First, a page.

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Hospice Online Legacy Fundraising - Could do Better


A recent review of the legacy pages of 25 hospices has not been an inspiring experience. Hospices do well for legacies (as you might expect) but visiting many of their websites makes you wonder if they deserve to, given the uninspiring and frankly dull content to be found on many of their sites.

I am currently working with a hospice to review its legacy messaging and so conducted this research to see what propositions other hospices were using and whether anything could be learned before we run a focus group for the client.

The results were quite shocking. Of the 25, only a handful made a strong, clear case for legacies. Many were stuck in a 1990's timewarp, still banging on about the mechanics of will writing rather than setting out an inspiring vision or making a convincing case for their charity. The best that many could do was to trot out a lame argument that legacies were very important to them and helped them continue their services. Two made absolutely no case for legacies at all.

In summarising the content of the 25 websites, the arguments for legacies can be boiled down to 10 common themes, as follows:

  1. "Help us continue what we are doing". Not the most inspiring case I have read, but probably the most common theme in the sample.
  2. "Legacies are a gift for the future, so you can be part of it". This was probably the strongest case made by several hospices and at least gave some positive focus.
  3. "XX% of our income is from legacies," which gives the donor a sense of scale, but does this really motivate me to give? (and one hospice quoted different percentages on its webpage and in its downloadable leaflet!).
  4. "If you can't give today, leave a legacy. It won't cost you anything now". OK, a point worth making maybe, but is that the best argument we can make?
  5. "Any gift large or small is welcome". Yes, we want to dispel the idea that legacies are just for the rich, but we also need to be careful not to under ask, as the bulk of the money of course will come from those big residuary legacies, not from the many tiddlers.
  6. "Save inheritance tax". This one is now be seriously undermined by the reforms announced by the Chancellor, which will soon take the vast majority of estates out of inheritance tax.
  7. "Make a difference". This has some semblance of a case, especially if it is linked to patient care or areas of work. But it is so well worn that it has to be done really well to be effective.
  8. "Your legacy can do X". This is a tricky one, as of course all charities need to strike the right balance between helping the donor imagine what their gift might achieve and not binding the charity to spend the money on restricted items. However, if done well, this can be quite powerful. There were a couple of good examples in the sample.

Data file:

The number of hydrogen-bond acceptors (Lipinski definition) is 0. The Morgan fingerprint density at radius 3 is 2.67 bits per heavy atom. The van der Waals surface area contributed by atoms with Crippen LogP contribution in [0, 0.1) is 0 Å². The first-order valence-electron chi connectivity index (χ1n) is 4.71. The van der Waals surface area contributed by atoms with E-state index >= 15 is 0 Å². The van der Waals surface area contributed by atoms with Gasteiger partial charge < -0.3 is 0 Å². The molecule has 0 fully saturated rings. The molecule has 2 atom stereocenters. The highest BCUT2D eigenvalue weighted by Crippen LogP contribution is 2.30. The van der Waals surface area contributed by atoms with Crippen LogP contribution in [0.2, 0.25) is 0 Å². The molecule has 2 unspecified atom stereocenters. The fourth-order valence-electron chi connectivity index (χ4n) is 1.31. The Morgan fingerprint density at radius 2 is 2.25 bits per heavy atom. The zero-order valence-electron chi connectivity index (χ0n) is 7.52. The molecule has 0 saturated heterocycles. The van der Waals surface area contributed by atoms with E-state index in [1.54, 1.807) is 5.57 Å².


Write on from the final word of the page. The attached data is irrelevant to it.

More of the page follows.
9. "Every year we help X people and it costs Y. This is only possible with your support". A fairly standard argument which could be part of a general case for support.
  10. "Many people like to support our work by a gift in their will". It was good to see this evidence of behavioural science starting to filter through. The aim is to make people feel everyone else is leaving a legacy, so it is the normal thing to do and maybe I had better join them. This was a bit more encouraging. The jargon for it is "social normalisation".

Alongside these core arguments and amongst the dross there were a couple of items that stood out. One was a powerful case study of a pledger whose father had been helped by a hospice, which made for a strong and emotional appeal. The other was a celebrity piece (not usually my favourite), but one where the celeb in question was also pledging a legacy to the charity (not just making a vacuous appeal for his favourite cause). This was an engaging piece that worked well. However, these two items only stood out because the overall quality was so low and so dull that any half decent case was memorable.

Sadly, there was only one example of a really inspiring, well executed legacy page that made me want to give (this was admittedly for a children's hospice, where it is easier to use emotion). Many other sites read like they had been cobbled together by a committee or someone from finance.

The acid test of course would be to see what impact these pages have on legacy income. Sadly of course, this is not possible, as the hospices concerned will have to wait years to see the results and any legacies arriving today will be the results of past activity, when the legacy messages may have been very different.

Clearly, many hospices are being successful in securing legacies, but the impression gained is that this is despite, rather than because of, their online cases for support. Imagine how successful they could be if they were to develop powerful, inspiring propositions that really connected with their donors!

No doubt many of these hospices are conducting other legacy related activity, which I hope is more inspiring than their web pages. But their websites are their shop windows and if some donors do not find something to inspire them there, they may well move on to other causes.

So what is the lesson for other charities? Check your online legacy materials. Do they inspire? Are they powerful? If you wrote them, get other people to read them and comment. Better still, run a focus group and ask a selection of people (donors, volunteers, beneficiaries etc) to tell you what they think. Anything you can do to beef up your case for legacies will feed through into extra income down the line. And we all know that will mean big money for those who get it right.

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